Paul Thomas Anderson’s Phantom Thread opens with a simple, stately title card and the emerging sound of a crackling fire. Soon, a moodily lit young woman (an impeccably unpredictable Vicky Krieps) is providing the introductory voice-over to our cinematic affair. Right there, Anderson upends our expectations, as this being a Daniel Day Lewis film (and purportedly his last!), one expected if anyone would be narrating this tale, it would have been him.
Daniel Day Lewis is indeed the main focus of attention, a classic Andersonian archetype, the tortured artist/mad genius…a true narcissist who is also somehow sympathetic, likely a result of Lewis’ and Anderson’s own symbiotic genius. Their finely stitched designer Reynolds Woodcock is the toast of the 1950’s London fashion scene, and his art, those costumes, are to die for. But the story is told mostly from the point of view of his new love interest, the enigmatic Alma (Krieps), an initially demure waitress he picked up in the British countryside…both actress and environ exquisitely photographed, as is every single thing, by Anderson’s camera lens.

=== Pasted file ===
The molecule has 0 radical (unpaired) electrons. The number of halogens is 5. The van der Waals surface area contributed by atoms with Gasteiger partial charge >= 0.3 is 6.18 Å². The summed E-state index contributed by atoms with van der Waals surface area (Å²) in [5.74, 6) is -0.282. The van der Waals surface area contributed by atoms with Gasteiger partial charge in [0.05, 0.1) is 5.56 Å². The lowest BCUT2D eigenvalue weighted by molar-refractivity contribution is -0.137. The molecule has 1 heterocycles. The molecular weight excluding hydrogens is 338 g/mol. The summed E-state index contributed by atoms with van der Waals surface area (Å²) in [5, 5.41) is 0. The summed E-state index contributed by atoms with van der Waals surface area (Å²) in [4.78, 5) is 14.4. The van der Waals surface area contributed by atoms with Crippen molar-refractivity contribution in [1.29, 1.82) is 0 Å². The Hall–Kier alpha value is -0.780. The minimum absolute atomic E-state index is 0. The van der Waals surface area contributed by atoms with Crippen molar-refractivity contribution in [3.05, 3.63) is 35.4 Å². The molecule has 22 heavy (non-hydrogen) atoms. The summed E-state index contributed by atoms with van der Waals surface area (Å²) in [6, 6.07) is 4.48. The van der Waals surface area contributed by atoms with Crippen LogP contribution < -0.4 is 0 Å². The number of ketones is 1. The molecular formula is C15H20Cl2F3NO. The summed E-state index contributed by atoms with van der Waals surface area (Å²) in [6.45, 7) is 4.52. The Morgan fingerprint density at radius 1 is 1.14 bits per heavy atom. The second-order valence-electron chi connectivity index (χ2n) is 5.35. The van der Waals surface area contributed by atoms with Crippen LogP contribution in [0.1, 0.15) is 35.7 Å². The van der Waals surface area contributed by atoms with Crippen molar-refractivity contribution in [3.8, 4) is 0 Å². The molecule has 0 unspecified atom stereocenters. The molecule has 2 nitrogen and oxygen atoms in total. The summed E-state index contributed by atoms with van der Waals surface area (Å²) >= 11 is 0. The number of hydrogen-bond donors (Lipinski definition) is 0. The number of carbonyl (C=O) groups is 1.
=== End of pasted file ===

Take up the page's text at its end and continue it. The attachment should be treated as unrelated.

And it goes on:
We know there’s more to Alma because of how Anderson frames the story, but we’re never given any exposition on her (and only a modicum of backstory – mostly surrounding his mother – for Reynolds) and thus we’re forced to judge her (and ultimately Reynolds) only by what unfolds on-screen. We slowly see how Alma takes hold and upends Reynolds’ structured life enmeshed with his sister Cyril (a perfectly reserved but commanding Lesley Manville). Alma is far more than the typical girl Reynolds and Cyril routinely toss aside like an off-season dress. In fact, she emerges from her cocoon as another Andersonian archetype…the person willing to do anything to fit into, and keep together, their new makeshift family, no matter how dysfunctional (in ways both comic and tragic) that family becomes. Continue reading